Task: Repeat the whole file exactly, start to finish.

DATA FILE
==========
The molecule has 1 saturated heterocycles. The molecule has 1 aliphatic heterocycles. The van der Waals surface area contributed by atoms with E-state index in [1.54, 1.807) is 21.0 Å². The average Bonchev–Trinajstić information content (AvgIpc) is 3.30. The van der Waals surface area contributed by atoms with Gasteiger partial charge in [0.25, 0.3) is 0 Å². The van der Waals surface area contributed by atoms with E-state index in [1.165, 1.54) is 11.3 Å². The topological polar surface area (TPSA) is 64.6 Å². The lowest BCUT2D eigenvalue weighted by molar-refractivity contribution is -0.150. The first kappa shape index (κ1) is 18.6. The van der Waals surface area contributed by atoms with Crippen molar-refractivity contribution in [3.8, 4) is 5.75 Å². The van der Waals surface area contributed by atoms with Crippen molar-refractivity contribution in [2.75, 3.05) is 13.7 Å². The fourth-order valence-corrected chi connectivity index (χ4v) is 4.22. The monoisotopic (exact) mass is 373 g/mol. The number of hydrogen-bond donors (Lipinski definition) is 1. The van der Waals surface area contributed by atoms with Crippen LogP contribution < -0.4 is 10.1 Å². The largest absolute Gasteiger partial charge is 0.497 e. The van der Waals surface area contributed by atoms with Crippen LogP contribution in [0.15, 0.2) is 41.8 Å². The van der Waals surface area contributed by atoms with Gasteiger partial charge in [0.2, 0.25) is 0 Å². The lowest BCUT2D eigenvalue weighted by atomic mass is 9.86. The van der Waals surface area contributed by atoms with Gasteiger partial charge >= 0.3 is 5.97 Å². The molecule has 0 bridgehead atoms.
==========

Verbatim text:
The molecule has 1 saturated heterocycles. The molecule has 1 aliphatic heterocycles. The van der Waals surface area contributed by atoms with E-state index in [1.54, 1.807) is 21.0 Å². The average Bonchev–Trinajstić information content (AvgIpc) is 3.30. The van der Waals surface area contributed by atoms with Gasteiger partial charge in [0.25, 0.3) is 0 Å². The van der Waals surface area contributed by atoms with E-state index in [1.165, 1.54) is 11.3 Å². The topological polar surface area (TPSA) is 64.6 Å². The lowest BCUT2D eigenvalue weighted by molar-refractivity contribution is -0.150. The first kappa shape index (κ1) is 18.6. The van der Waals surface area contributed by atoms with Crippen molar-refractivity contribution in [3.8, 4) is 5.75 Å². The van der Waals surface area contributed by atoms with Crippen molar-refractivity contribution in [2.75, 3.05) is 13.7 Å². The fourth-order valence-corrected chi connectivity index (χ4v) is 4.22. The monoisotopic (exact) mass is 373 g/mol. The number of hydrogen-bond donors (Lipinski definition) is 1. The van der Waals surface area contributed by atoms with Crippen LogP contribution < -0.4 is 10.1 Å². The largest absolute Gasteiger partial charge is 0.497 e. The van der Waals surface area contributed by atoms with Crippen LogP contribution in [0.15, 0.2) is 41.8 Å². The van der Waals surface area contributed by atoms with Gasteiger partial charge in [0.2, 0.25) is 0 Å². The lowest BCUT2D eigenvalue weighted by atomic mass is 9.86. The van der Waals surface area contributed by atoms with Gasteiger partial charge >= 0.3 is 5.97 Å². The molecule has 0 bridgehead atoms.